We wanted a thick-cut bacon that would give us something to chew on.
How We Tested
Thick-cut, double-cut, triple-thick-cut, extra-thick-cut, and even steak-cut: Bacon today comes in a variety of ever-more-substantial slices, accommodating a new world order in which bacon is no longer seen as a mere supporting player—there just to enhance the performance of the main ingredient—but as the star attraction, a meat worthy of attention in its own right. We decided to take a fresh look at this increasingly popular style of bacon, so we bought six top-selling national products (as assessed by IRI, a Chicago-based market research firm), priced from $3.99 to $6.99 per pound. We focused on the most basic thick-cut bacons, tasting them both plain and in BLTs.
How Thick Is Thick-Cut Bacon?
Large-scale commercial producers make thick-cut bacon the same way they make regular bacon: Fresh pork bellies are wet-brined—injected with a solution containing salt, sugar, and curing agents—and then cooked at a low temperature to remove excess moisture before being smoked, chilled, and sliced. The only real difference between thick-cut bacon and regular bacon is in how thickly the bacon is cut; in many cases, the two types are processed identically right up to the slicing stage.
There is no industry standard that dictates how thick a piece of bacon must be to be called thick-cut. On average, the products in our lineup ranged from 3.2 to 3.8 millimeters thick, about 50 percent thicker than the regular-cut bacons we'd tasted previously.
Thicker Bacon, Greater Chew
Tasters liked almost all the bacons regardless of how thick they were, but they noticed something interesting: Across the board, the texture was much less crispy than that of the regular-cut bacon many of us are used to eating. To understand why, we consulted Gordon Smith, professor of grain science at Kansas State University. He told us that because the bacon is thicker, it's harder to dehydrate the “lean,” or the meaty portion, of each slice to get it crispy enough; moisture lingers in the interior, resulting in bacon that registers as chewy even after you've cooked it long enough for most of the fat to be rendered. Still, the majority of our tasters found this chewier texture to be perfectly acceptable; to some, it made the slices seem more “meaty” and “substantial.”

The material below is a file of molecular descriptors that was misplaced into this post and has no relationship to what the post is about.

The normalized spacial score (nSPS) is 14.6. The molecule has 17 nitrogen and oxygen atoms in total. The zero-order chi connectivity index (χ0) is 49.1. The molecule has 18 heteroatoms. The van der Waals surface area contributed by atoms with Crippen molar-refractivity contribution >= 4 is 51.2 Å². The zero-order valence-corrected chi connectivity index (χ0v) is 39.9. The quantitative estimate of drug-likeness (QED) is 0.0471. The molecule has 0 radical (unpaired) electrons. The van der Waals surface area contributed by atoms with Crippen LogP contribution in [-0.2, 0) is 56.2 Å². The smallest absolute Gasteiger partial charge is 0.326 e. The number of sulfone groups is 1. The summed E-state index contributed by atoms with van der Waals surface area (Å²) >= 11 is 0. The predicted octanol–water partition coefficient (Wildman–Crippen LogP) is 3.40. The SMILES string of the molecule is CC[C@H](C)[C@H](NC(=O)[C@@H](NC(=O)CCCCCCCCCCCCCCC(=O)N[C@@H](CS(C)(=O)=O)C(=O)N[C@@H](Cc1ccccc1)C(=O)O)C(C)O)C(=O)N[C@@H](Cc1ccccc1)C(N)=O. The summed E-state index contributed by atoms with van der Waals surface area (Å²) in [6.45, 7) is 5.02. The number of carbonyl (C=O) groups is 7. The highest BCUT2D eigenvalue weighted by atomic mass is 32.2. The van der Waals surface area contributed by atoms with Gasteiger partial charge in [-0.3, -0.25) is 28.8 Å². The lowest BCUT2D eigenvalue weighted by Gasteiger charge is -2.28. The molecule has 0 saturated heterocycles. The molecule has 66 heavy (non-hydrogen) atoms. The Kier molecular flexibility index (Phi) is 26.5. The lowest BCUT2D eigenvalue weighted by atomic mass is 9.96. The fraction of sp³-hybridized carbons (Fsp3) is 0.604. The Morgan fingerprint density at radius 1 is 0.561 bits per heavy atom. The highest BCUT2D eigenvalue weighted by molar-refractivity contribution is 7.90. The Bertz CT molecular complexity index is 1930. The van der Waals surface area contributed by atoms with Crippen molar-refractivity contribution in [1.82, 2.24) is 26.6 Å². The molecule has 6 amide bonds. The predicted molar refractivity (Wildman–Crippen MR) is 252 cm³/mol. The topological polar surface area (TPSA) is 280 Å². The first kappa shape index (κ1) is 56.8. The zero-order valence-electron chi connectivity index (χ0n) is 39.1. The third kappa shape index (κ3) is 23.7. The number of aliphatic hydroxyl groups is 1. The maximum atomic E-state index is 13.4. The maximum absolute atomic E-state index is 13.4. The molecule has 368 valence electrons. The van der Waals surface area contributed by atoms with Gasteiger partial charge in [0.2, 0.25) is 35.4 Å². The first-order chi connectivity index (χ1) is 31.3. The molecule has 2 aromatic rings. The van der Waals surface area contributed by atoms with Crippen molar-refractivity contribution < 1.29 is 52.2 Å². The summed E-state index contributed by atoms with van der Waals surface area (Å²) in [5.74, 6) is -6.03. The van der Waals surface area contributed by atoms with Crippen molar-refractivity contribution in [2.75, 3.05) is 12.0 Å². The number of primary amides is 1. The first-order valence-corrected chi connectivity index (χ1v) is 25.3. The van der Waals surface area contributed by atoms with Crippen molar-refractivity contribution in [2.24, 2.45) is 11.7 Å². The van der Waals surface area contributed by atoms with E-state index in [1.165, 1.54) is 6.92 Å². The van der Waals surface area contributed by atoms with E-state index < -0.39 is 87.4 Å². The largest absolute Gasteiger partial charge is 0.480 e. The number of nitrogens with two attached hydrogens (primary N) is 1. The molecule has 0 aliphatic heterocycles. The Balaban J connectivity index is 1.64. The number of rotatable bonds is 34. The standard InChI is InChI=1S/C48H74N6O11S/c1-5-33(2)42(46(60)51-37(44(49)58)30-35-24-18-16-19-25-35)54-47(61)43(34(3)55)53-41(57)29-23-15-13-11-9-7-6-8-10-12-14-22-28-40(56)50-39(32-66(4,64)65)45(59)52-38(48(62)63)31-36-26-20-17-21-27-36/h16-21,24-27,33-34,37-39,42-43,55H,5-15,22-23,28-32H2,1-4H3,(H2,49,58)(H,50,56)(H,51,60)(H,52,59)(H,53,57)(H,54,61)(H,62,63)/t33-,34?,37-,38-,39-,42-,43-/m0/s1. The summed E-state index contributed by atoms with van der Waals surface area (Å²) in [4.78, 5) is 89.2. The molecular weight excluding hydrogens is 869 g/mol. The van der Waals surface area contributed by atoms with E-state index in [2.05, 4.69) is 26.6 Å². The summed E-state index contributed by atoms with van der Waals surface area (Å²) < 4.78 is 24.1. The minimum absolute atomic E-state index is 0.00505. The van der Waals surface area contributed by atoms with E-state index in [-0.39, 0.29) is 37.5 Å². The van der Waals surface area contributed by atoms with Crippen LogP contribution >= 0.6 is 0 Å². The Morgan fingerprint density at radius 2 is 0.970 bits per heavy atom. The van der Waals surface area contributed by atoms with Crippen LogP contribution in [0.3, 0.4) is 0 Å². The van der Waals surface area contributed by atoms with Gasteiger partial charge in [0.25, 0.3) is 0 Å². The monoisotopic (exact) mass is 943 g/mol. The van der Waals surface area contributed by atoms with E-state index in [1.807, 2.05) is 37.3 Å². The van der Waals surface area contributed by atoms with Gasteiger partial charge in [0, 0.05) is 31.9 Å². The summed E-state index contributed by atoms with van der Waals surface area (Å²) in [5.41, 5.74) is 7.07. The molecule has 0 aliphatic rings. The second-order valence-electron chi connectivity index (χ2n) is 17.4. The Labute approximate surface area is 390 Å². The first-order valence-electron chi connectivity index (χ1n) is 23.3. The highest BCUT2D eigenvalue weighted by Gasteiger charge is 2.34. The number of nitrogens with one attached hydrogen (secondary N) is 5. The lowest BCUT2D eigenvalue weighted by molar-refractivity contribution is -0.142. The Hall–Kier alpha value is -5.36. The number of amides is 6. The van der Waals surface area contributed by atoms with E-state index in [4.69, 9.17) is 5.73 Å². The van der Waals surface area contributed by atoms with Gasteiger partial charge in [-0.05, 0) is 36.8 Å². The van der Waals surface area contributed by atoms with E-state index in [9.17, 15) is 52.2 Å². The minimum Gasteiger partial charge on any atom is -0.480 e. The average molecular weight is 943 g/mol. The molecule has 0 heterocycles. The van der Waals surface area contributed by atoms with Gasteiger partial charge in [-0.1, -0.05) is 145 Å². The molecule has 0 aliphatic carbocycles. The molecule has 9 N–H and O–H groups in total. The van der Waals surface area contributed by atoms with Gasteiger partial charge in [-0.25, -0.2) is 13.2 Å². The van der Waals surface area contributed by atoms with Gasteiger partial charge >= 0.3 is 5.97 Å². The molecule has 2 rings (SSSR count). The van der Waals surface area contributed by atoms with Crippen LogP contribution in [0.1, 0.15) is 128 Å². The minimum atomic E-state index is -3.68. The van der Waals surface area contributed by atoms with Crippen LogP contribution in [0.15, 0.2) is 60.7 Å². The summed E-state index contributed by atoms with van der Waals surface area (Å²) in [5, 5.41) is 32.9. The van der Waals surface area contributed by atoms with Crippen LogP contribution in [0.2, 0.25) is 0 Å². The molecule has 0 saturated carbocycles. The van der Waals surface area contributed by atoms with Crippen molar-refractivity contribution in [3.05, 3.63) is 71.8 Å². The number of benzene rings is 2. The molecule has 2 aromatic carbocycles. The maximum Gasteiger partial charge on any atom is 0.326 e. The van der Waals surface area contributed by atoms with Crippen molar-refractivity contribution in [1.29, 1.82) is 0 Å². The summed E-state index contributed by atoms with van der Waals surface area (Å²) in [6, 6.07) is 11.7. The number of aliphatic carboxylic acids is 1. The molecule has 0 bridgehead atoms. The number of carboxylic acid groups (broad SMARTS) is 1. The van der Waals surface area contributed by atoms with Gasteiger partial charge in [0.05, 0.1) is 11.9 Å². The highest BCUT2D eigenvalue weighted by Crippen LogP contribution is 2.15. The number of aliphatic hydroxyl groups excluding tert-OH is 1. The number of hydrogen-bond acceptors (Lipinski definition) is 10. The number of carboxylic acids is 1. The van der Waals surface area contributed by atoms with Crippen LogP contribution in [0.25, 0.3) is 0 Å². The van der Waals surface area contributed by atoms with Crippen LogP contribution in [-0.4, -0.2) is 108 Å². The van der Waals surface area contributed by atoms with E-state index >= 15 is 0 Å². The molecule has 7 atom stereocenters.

Additionally, we preferred bacon that was leaner, with equal amounts of protein and fat. Products that had more fat occasionally came across as “greasy” or “too fatty,” though they were still largely good to eat.
Smoke, Salt, and Sugar
Flavor proved more important. Like the regular bacons, most of the thick-cut products were deemed only mildly smoky. But that was fine by our tasters, who generally ranked bacons with moderate smoke flavor above those that were more assertive. A total lack of smoke, however, was unacceptable; the one product we couldn't fully recommend seemed to have “no smoke to speak of.”
That low-smoke bacon had another problem: It was “very, very salty,” with a “briny” flavor. Bacon typically has quite a lot of salt, which is critical for preserving and for providing some of bacon's characteristic flavor; it's the second ingredient listed for all the products in our lineup. On average, most products had around 250 milligrams of sodium per slice, but the problematic bacon had 309 milligrams.
Another essential component of bacon production is sugar, which is included in the brine that's injected into the pork belly to encourage browning, among other things. As Eric Decker, professor of food science at the University of Massachusetts, Amherst, explained, very little of the sugar remains after the bacon is cooked. Some sugar might be converted to acid during the curing process, and some changes form as the bacon is browned, which is why every product in our lineup lists 0 grams of sugar in its nutritional information. Still, our panel preferred products that tasted a little sweet, perhaps to offset the saltiness.
Where did that sweetness come from if not from the sugar in the brine? Decker had a possible explanation: During cooking, two molecules that register as sweet on the palate but don't necessarily “count” as sugars form: furan, from Maillard reactions and caramelization, and isomaltol, also from caramelization. In addition, Decker pointed out that according to Food and Drug Administration regulations, a product can have up to 0.49 grams of sugar and still list 0 grams of sugar on its label.
Our winning thick-cut bacon, Sugardale Thick Sliced Bacon ($4.39 per pound), stood out for its distinctive “maple-y” sweetness, which helped balance its moderate salt content and mild smoke flavor. It was the outstanding favorite when eaten plain, and we also liked it in BLTs, though a few tasters found the sweetness to be a little “too much” for the sandwich. If you can't find Sugardale bacon in your area, we recommend Oscar Mayer Naturally Hardwood Smoked Thick Cut Bacon ($6.99 per pound), the thick-cut version of our top-rated regular-cut bacon. With a subtler sweetness than our winner but similarly moderate smoke flavor and sodium content, it was our favorite in the BLT tasting and our second favorite when eaten plain.
Twenty-one America's Test Kitchen staffers sampled six top-selling thick-cut bacons, priced from $3.99 to $6.99 per pound, both plain and in BLT sandwiches. Nutritional information was taken from product packaging and, when necessary, converted to reflect a 14-gram serving (about 1 slice). We measured the thickness of each bacon with digital calipers, averaging a random sampling of slices from three packages of each product. Products were purchased in Boston-area supermarkets and online and are listed in order of preference.